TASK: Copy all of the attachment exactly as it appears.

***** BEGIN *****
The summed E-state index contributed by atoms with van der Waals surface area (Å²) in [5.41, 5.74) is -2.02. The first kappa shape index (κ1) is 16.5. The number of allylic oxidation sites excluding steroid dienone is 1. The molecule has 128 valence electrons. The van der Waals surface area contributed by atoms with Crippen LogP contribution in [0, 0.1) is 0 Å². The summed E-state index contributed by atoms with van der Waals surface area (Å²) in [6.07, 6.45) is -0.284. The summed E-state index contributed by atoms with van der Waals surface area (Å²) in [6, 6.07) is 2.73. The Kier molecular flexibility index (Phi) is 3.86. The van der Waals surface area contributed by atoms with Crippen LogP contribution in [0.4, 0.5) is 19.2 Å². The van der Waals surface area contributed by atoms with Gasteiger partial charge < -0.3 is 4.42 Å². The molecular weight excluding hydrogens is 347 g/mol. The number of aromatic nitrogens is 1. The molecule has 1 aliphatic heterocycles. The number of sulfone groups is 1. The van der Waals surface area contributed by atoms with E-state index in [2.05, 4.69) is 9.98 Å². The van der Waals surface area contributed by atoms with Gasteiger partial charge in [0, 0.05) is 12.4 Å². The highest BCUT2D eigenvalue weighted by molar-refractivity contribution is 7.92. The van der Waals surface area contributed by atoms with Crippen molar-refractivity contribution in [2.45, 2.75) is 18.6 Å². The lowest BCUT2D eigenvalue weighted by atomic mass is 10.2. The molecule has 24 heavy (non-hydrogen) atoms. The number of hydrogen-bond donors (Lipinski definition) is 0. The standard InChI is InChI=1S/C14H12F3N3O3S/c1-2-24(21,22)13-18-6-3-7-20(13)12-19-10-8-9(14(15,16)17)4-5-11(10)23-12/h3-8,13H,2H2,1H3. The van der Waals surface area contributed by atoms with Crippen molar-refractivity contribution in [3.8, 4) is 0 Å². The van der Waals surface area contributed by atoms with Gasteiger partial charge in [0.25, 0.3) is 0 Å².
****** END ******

The summed E-state index contributed by atoms with van der Waals surface area (Å²) in [5.41, 5.74) is -2.02. The first kappa shape index (κ1) is 16.5. The number of allylic oxidation sites excluding steroid dienone is 1. The molecule has 128 valence electrons. The van der Waals surface area contributed by atoms with Crippen LogP contribution in [0, 0.1) is 0 Å². The summed E-state index contributed by atoms with van der Waals surface area (Å²) in [6.07, 6.45) is -0.284. The summed E-state index contributed by atoms with van der Waals surface area (Å²) in [6, 6.07) is 2.73. The Kier molecular flexibility index (Phi) is 3.86. The van der Waals surface area contributed by atoms with Crippen LogP contribution in [0.4, 0.5) is 19.2 Å². The van der Waals surface area contributed by atoms with Gasteiger partial charge < -0.3 is 4.42 Å². The molecular weight excluding hydrogens is 347 g/mol. The number of aromatic nitrogens is 1. The molecule has 1 aliphatic heterocycles. The number of sulfone groups is 1. The van der Waals surface area contributed by atoms with E-state index in [2.05, 4.69) is 9.98 Å². The van der Waals surface area contributed by atoms with Gasteiger partial charge in [0, 0.05) is 12.4 Å². The highest BCUT2D eigenvalue weighted by molar-refractivity contribution is 7.92. The van der Waals surface area contributed by atoms with Crippen molar-refractivity contribution in [2.45, 2.75) is 18.6 Å². The lowest BCUT2D eigenvalue weighted by atomic mass is 10.2. The molecule has 24 heavy (non-hydrogen) atoms. The number of hydrogen-bond donors (Lipinski definition) is 0. The standard InChI is InChI=1S/C14H12F3N3O3S/c1-2-24(21,22)13-18-6-3-7-20(13)12-19-10-8-9(14(15,16)17)4-5-11(10)23-12/h3-8,13H,2H2,1H3. The van der Waals surface area contributed by atoms with Crippen molar-refractivity contribution in [3.8, 4) is 0 Å². The van der Waals surface area contributed by atoms with Gasteiger partial charge in [0.25, 0.3) is 0 Å².